The 3-Point Technical SEO Checklist for Writing Content
Every good page is built on the foundation of great content. And the content that is featured on your website should always be updated, readable and relevant. In turn, ensuring that your website meets a certain standard is key in allowing you to reach your audiences. This process can be improved by specifically targeting your readers’ interests.
However, it’s not uncommon for one’s website to underperform still, in spite of the presence of good content and the utilisation of audience targeting. What causes this? Spelling mistakes? Text length? The use of slang? These are all possibilities. But if these factors aren’t the cause of the problems your website is facing, then perhaps you should consider changing your perspective a little.
There’s more to blogs than link building, posts, and keywords. In fact, your blog may very well be underachieving due to a shaky technical foundation. Simply put, your website is a goner if the tech behind it isn’t improved. Google has become a lean, mean, sophisticated machine over the years. This means that even the slightest technical adjustments behind the scenes can be useful in refreshing your struggling website and the way it handles visitors.
URL optimisation, navigation tweaking and fixing the code – these are terms that may sound like excerpts from your worst nightmare. However, you’ll soon realise that these adjustments are your best friends. Let’s take a look at how these technicalities are important for SEO and why you should put them on your to-do list today:
- Make sure your redirects are proper and that you fix links that are broken for an optimized crawl budget
The basic rule of good link building is making sure that people can find your content at all times. This requires an understanding of the meaning of different page status codes. The most usual ones are:
- 200 – success when loading the page
- 301 – the page has been relocated to another domain permanently
- 302 – the page has been relocated temporarily
- 404 – the original page is gone/removed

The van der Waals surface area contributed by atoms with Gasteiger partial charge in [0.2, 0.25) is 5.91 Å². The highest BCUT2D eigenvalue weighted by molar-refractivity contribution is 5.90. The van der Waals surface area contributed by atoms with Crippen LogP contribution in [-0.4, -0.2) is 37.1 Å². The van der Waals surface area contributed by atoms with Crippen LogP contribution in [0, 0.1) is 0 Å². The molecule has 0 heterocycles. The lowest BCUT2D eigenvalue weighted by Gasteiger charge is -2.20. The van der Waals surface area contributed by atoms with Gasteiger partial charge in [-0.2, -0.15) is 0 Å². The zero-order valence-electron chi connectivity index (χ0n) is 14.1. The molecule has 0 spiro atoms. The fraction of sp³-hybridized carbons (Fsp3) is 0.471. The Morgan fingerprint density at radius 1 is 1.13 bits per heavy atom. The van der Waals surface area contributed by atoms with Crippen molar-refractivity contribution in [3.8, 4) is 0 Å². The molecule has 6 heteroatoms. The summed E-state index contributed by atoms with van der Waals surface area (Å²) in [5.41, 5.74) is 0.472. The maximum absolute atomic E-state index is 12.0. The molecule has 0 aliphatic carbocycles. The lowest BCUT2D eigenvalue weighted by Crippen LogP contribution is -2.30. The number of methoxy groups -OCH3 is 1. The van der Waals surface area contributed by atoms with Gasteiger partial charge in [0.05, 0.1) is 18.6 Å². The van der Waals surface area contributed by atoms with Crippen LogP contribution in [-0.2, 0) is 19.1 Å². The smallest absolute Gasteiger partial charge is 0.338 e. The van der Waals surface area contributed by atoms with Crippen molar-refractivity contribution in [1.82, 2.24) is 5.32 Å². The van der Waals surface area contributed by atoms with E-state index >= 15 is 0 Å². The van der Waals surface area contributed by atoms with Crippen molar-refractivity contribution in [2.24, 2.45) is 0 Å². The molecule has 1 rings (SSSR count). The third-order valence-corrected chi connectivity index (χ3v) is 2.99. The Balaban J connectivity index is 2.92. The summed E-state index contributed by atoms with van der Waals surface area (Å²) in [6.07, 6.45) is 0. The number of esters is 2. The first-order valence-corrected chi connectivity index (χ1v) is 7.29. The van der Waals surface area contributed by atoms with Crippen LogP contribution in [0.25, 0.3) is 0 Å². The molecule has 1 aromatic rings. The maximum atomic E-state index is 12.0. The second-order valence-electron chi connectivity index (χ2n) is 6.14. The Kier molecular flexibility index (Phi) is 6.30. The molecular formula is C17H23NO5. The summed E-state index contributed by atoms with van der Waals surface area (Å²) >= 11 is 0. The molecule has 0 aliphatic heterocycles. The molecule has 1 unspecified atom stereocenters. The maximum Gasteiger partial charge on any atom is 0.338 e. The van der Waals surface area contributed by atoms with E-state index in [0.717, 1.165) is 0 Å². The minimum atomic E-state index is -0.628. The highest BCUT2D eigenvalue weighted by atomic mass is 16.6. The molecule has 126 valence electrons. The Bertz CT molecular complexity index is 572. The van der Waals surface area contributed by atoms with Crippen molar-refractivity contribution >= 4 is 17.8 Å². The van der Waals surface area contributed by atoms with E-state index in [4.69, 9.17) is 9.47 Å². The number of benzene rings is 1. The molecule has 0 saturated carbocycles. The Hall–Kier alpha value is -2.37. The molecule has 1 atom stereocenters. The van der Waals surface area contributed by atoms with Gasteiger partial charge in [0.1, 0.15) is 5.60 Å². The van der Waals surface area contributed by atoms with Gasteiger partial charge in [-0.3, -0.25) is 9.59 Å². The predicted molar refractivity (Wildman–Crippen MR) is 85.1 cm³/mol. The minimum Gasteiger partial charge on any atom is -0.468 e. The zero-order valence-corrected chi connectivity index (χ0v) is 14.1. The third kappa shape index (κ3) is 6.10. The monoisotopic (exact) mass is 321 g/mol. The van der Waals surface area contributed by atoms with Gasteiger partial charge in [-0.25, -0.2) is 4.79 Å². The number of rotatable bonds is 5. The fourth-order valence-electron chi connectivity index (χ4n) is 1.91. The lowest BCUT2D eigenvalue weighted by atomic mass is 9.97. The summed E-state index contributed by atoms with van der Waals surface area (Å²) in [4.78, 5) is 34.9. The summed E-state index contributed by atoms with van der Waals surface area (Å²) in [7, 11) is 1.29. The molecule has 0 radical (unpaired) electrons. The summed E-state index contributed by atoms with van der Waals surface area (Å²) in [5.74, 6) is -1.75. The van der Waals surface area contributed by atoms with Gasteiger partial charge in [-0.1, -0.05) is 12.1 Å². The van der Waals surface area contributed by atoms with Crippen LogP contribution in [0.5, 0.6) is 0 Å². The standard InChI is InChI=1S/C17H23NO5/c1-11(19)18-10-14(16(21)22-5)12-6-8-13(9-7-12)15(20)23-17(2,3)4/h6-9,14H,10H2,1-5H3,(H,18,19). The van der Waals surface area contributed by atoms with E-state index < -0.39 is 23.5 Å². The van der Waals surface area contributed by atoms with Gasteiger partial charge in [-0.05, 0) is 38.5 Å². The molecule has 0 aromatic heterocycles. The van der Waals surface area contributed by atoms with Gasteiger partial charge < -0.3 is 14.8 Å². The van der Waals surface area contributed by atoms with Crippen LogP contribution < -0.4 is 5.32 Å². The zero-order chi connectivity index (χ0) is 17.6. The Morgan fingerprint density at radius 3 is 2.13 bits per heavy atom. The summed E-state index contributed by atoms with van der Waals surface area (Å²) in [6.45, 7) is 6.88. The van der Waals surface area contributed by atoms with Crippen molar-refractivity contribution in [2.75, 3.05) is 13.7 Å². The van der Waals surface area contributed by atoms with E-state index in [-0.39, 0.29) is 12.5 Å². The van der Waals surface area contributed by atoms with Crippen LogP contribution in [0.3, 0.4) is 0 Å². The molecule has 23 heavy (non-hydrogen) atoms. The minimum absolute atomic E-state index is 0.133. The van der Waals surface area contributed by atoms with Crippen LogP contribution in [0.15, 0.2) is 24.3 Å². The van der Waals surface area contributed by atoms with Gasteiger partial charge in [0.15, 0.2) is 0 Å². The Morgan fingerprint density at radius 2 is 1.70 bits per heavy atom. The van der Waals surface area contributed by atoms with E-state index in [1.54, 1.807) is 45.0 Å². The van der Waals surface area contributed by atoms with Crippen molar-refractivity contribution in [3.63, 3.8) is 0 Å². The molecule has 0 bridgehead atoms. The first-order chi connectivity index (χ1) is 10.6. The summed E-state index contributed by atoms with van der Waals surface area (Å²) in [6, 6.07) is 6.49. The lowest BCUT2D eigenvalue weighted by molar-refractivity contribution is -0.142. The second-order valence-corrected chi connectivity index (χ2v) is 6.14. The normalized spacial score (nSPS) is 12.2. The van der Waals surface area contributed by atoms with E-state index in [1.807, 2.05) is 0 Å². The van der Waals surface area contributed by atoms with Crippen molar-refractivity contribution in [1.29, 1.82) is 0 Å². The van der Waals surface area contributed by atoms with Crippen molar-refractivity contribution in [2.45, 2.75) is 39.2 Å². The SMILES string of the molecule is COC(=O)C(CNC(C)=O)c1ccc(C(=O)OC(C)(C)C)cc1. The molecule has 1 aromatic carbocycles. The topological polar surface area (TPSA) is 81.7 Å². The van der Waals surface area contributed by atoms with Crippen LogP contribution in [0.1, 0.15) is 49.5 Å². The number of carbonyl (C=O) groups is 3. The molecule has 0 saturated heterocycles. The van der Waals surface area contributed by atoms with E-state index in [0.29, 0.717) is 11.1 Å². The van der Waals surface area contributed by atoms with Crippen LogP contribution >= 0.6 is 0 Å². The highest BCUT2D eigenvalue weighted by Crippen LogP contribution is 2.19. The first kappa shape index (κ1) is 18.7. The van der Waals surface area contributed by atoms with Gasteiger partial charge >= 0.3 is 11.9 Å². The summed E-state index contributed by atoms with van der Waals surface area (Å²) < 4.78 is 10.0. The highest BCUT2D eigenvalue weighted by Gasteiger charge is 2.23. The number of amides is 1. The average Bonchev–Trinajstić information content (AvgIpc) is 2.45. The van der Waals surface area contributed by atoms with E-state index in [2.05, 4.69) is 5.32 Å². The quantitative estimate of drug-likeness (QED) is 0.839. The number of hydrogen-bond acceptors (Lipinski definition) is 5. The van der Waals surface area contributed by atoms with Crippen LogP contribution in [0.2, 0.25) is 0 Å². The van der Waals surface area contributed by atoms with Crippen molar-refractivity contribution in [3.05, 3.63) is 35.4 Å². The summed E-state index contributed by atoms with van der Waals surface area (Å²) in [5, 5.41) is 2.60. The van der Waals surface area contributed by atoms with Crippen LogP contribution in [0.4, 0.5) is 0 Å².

- 500 – there is no response whatsoever
- 503 – the page is currently unavailable
Knowing these codes is also important when it comes to improving the architecture of your website. For example, if you don’t want to have a page on the website, use a 301 redirect, not a 302. Such a mistake may confuse search engines, which could impact your SEO ranking negatively.
This knowledge can also come in handy during the testing process. If a page shows a 404-error code, you might need to look at the way it’s linked to other websites. This could also mean that something has been deleted.
The bottom line is that incorrectly coded URLs waste Google’s time and cause the engine to index non-existent pages, which drains your limited crawl budget. Always inspect your links and make sure they are of use so that you can make the most out of your budget.
- Make sure that all junk code is gone and that the loading time is under 2 seconds
Every second of delay during loading time can cause a loss in conversions. 8% to be exact. When loading times are long, up to 80% of your potential customers will become less invested in navigating your website as well. In turn, another 40% of your customers will elect not to revisit your website.
That’s something you can’t afford, especially with Google’s algorithms favouring websites which load faster. Furthermore, because people now have much shorter attention spans, this means you need to alter your website to cater to that characteristic.
An excellent tool that can help you with loading problems is Google’s PageSpeed Insights. What the tool does is grade your site on a scale of 1 – 100, and only scores greater than 85 are considered satisfactory if you want to optimise your SEO. In utilising PageSpeed Insight’s recommendations, you may see a spike in SEO performance in a matter of hours.
- Make sure you don’t have duplicate or thin content
In 2011, Google introduced the Panda update, which shook the marketing industry to the core. Many websites’ rankings tumbled because the revision started penalising websites for duplicates found within both links and textual forms of information.
If you’re looking to analyse the state of your blog in terms of the presence of duplicate and thin content, then give the Siteliner tool a try. It scans up to 250 different pages and shows you the percentage of duplicates contained on your site with an exact list of the matching content.
Resolving this issue prevents Google from indexing the same page with multiple different URLs, allowing you to completely avoid any penalty whatsoever. The best part? Doing this on the regular only take a few minutes each time.